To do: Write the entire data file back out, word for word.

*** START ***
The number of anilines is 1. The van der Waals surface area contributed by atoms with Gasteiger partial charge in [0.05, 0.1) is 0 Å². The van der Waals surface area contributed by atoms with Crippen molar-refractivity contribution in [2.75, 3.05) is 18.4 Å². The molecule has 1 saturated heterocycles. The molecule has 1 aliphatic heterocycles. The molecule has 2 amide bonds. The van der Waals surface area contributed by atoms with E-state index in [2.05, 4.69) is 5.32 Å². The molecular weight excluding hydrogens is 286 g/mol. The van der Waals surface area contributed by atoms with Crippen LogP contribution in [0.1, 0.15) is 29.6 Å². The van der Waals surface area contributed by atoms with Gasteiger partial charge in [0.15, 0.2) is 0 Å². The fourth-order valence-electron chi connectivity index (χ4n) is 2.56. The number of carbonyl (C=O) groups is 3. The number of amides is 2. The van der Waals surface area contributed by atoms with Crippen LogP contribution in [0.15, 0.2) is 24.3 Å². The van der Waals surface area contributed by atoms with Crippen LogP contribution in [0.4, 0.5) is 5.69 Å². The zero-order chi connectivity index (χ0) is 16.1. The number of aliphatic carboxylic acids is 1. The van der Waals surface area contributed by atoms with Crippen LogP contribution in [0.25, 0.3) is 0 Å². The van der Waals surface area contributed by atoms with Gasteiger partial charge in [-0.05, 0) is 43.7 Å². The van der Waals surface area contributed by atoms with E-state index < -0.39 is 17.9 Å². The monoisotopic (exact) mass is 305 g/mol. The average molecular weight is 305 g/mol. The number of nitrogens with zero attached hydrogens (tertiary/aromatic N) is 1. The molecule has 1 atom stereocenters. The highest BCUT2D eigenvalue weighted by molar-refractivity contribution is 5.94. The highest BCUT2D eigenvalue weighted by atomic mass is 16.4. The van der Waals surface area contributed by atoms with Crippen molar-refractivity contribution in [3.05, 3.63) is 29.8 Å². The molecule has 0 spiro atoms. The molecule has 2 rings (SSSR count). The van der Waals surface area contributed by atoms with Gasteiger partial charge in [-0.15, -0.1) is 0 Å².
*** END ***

The number of anilines is 1. The van der Waals surface area contributed by atoms with Gasteiger partial charge in [0.05, 0.1) is 0 Å². The van der Waals surface area contributed by atoms with Crippen molar-refractivity contribution in [2.75, 3.05) is 18.4 Å². The molecule has 1 saturated heterocycles. The molecule has 1 aliphatic heterocycles. The molecule has 2 amide bonds. The van der Waals surface area contributed by atoms with E-state index in [2.05, 4.69) is 5.32 Å². The molecular weight excluding hydrogens is 286 g/mol. The van der Waals surface area contributed by atoms with Crippen LogP contribution in [0.1, 0.15) is 29.6 Å². The van der Waals surface area contributed by atoms with Gasteiger partial charge in [0.15, 0.2) is 0 Å². The fourth-order valence-electron chi connectivity index (χ4n) is 2.56. The number of carbonyl (C=O) groups is 3. The number of amides is 2. The van der Waals surface area contributed by atoms with Crippen LogP contribution in [0.15, 0.2) is 24.3 Å². The van der Waals surface area contributed by atoms with Crippen LogP contribution in [0.4, 0.5) is 5.69 Å². The zero-order chi connectivity index (χ0) is 16.1. The number of aliphatic carboxylic acids is 1. The van der Waals surface area contributed by atoms with Crippen LogP contribution in [0.25, 0.3) is 0 Å². The van der Waals surface area contributed by atoms with Gasteiger partial charge in [-0.05, 0) is 43.7 Å². The van der Waals surface area contributed by atoms with E-state index < -0.39 is 17.9 Å². The monoisotopic (exact) mass is 305 g/mol. The average molecular weight is 305 g/mol. The number of nitrogens with zero attached hydrogens (tertiary/aromatic N) is 1. The molecule has 1 atom stereocenters. The highest BCUT2D eigenvalue weighted by molar-refractivity contribution is 5.94. The highest BCUT2D eigenvalue weighted by atomic mass is 16.4. The van der Waals surface area contributed by atoms with Crippen molar-refractivity contribution in [3.05, 3.63) is 29.8 Å². The molecule has 0 spiro atoms. The molecule has 2 rings (SSSR count). The van der Waals surface area contributed by atoms with Gasteiger partial charge in [-0.15, -0.1) is 0 Å².